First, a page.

E-Commerce Retail Logistics

CPO Innovation

The Indian e-commerce retail industry has been on an upward growth trajectory with a lot of growth potential and logistics seen as a key enabler in its growth. The e-commerce retail logistics market is valued at USD 1.35 billion in 2018, and is projected to witness a growth of 36 per cent in the coming five years. The e-commerce retail logistics sector is serviced by traditional logistics service providers (LSPs), e-commerce retail focused logistics service providers and captive logistics arms. It is largely a captive market (49 per cent share), however, a sizeable share is still dominated by new age players catering especially to e-commerce retail.

  • Traditional logistics service providers: With rapid growth of e-retail sector in India, traditional LSPs have started providing e-retail focused logistics solutions in order to stay relevant. Most have branched out separate B2B and B2C operation capabilities. Their existing established network, coupled with their experience and expertise in India, have enabled them to capture roughly a quarter of the market share in the e-retail logistics sector. However, e-retail players demand certain level of capabilities and service levels in order to cater to their customers. Limited technological capabilities of incumbent traditional third-party logistics (3PL) players have given rise to e-commerce focused LSPs as well as captive logistics arms of large e-commerce retailers.
  • E-commerce retail focused logistics service providers: In the past few years, dedicated LSPs for e-commerce retail have entered the market by using a technology-centric approach enabling the players to scale up, remain efficient and still provide competitive prices to customers. These players have captured roughly ~28 per cent of the sector. Individual players are growing at a rapid pace and are expanding their operations, reach and capabilities. A large influx of investments in start-ups and strategic tie-ups with e-retailers have been witnessed in the past few years.
  • Captive logistics arms: In-house logistic arms of large e-retailers still execute over 70 per cent of the deliveries of their respective e-retailers. Not only are the captive arms of e-retailers assured of large in-house volumes, these captive arms have now started actively providing services to other external e-retailers. Further, when it comes to complex and/or high value shipments such as jewellery and furniture, e-retailers depend on their respective captive logistic arms for deliveries. This has led the players to capture nearly half the market share (~49 per cent). E-retailers are investing huge sums in their captive logistics arms to increase capacity, expand facilities and reach, hire more manpower and set up fulfillment centres pan-India to cater to increasing demands of both, in-house as well as external clients.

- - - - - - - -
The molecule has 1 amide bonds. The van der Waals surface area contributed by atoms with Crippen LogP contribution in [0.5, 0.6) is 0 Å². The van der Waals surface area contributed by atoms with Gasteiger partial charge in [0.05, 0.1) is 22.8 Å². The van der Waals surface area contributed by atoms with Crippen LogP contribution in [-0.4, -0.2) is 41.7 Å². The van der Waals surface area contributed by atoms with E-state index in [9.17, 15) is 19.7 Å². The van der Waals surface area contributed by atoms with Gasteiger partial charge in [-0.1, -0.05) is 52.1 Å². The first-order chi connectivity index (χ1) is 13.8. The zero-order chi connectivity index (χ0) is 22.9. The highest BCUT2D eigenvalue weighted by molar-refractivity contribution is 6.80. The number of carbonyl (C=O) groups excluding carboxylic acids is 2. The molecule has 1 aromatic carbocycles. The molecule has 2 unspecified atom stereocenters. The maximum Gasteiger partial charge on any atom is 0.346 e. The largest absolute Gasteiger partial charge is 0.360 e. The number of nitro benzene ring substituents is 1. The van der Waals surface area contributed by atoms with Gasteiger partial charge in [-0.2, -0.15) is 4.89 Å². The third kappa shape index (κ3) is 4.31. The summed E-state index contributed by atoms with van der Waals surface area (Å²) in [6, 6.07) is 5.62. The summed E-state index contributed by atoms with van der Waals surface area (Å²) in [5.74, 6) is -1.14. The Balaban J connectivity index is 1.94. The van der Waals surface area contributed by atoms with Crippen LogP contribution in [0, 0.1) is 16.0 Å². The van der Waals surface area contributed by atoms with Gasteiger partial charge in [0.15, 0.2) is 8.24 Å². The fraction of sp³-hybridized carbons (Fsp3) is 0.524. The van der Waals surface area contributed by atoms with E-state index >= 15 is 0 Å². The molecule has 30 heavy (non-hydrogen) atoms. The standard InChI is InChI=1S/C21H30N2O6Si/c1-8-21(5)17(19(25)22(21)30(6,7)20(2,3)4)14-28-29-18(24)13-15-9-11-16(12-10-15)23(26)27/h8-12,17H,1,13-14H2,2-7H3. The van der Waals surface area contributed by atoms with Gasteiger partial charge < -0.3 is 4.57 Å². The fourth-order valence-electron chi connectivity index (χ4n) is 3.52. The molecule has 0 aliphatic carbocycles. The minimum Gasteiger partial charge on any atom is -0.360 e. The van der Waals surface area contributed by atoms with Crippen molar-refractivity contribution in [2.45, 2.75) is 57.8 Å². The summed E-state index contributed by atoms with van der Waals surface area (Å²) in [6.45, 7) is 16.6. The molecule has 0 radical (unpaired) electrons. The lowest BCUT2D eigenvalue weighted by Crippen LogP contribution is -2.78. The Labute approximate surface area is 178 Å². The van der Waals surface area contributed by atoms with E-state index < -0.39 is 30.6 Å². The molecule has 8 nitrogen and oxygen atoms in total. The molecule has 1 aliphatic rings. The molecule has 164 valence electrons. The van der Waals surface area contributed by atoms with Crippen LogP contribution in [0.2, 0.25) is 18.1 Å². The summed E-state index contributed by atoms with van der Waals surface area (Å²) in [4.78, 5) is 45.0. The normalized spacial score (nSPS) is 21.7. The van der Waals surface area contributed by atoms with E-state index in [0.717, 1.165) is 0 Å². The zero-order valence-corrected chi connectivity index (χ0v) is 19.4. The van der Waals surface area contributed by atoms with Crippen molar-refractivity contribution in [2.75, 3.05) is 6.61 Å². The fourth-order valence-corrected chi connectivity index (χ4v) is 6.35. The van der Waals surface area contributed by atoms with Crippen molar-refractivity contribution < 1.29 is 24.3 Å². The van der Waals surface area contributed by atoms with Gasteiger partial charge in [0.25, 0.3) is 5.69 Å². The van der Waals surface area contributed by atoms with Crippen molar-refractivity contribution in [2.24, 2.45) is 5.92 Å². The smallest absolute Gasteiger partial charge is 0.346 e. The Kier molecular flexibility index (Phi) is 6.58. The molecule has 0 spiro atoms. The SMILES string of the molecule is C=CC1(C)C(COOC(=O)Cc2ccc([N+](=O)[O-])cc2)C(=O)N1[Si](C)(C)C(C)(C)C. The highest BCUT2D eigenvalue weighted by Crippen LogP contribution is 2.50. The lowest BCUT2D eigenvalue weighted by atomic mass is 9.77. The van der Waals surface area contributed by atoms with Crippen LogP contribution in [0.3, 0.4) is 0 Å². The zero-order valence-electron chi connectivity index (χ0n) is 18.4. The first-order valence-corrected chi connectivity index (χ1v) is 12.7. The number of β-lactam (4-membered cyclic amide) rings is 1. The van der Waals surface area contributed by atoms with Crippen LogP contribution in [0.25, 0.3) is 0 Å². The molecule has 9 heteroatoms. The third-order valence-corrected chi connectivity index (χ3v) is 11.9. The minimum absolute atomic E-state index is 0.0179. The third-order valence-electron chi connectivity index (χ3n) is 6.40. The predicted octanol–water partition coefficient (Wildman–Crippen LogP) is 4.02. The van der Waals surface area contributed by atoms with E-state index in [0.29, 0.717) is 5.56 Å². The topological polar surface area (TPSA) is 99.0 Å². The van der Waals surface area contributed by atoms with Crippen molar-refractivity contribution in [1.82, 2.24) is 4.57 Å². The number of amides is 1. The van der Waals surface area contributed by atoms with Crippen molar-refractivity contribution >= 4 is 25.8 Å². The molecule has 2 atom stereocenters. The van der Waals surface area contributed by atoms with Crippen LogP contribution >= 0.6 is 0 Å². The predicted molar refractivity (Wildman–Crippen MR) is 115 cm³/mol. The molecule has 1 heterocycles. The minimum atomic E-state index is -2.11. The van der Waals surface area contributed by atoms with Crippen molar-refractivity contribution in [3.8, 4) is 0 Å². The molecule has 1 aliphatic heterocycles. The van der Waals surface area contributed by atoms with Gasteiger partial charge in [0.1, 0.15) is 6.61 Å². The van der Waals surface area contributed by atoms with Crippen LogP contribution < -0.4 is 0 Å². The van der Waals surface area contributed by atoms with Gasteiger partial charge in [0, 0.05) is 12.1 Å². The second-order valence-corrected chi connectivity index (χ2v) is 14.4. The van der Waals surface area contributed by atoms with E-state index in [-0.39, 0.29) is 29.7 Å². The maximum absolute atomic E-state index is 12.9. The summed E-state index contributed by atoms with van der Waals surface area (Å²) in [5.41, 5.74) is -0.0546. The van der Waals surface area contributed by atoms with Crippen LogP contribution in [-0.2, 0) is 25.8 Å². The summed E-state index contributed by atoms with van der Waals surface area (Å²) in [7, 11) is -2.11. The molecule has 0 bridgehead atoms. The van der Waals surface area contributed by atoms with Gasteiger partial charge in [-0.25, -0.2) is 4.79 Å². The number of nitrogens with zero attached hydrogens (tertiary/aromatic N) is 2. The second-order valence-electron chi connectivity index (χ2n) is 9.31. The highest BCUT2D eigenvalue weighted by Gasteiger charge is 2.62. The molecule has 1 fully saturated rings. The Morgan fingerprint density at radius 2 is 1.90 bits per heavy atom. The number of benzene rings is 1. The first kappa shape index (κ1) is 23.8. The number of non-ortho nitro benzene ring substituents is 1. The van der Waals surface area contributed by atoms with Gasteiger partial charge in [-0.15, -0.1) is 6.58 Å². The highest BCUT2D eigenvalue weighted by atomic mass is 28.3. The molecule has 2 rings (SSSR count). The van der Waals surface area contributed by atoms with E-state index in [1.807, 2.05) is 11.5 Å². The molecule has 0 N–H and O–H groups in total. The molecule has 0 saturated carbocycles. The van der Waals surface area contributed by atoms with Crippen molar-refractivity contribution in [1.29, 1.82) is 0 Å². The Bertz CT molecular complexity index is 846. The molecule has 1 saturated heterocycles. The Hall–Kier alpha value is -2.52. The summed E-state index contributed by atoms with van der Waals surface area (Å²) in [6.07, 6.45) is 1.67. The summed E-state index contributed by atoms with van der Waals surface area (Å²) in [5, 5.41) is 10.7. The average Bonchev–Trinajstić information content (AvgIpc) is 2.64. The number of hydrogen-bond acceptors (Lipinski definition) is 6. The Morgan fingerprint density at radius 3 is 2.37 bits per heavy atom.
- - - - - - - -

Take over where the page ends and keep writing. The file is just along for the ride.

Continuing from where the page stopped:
E-commerce retail logistics activities

Products bought online undergo a range of processes before they finally reach customers. Starting with first mile logistics, which involves pick-up of goods from the sellers and transporting it to the e-retailers’ fulfillment centre or directly to the mother warehouse, depending on the type of fulfillment model i.e., inventory-led or marketplace. In the inventory-led model, products are sent to the fulfillment centre without packaging/labeling whereas in the marketplace model, products are completely packed and sent to warehouse for storage. First mile logistics is followed by fulfillment, which involves picking and packaging of products once an order is placed on the website. After fulfillment, products are sent for processing/ sorting based on the delivery location at the processing centre of 3PLs and connected further in the supply chain through line haul depending upon the final delivery location. Line haul involves connecting the main supply centre with the main demand centre, via surface or air. Surface or airline haul is dependent on transit time and cost matrix. Airline haul is 3-4X costlier than the surface line haul, however, has lower transit time. Recently 3PLs have started surface express movements for dedicated movement between two points, with a shorter transit time than the normal surface line haul movement. This is followed by last mile delivery which involves dispatch and shipping of products from the mother hubs to the delivery hubs, from where they are shipped out to the customers. This leg is dependent on the manpower and infrastructure in terms of number of delivery hubs, delivery vans and bikes.

 Operating models

With the swift rise in scale of operations, e-commerce retail players have been strategically opting for viable operating models depending on the nature of products and operations. Broadly, there are two kinds of models prevalent among the e-commerce retail players.

The marketplace model: In the marketplace model, inventory is not stored by an e-retailer. Packaging and quality checks are carried out by the sellers and then the items are sent to storage in the mother warehouse of e-retailer or directly shipped to customers from sellers’ warehouses. The share of marketplace model has seen a declining trend due to rising issues in product quality, higher returns, pilferages and wrong products.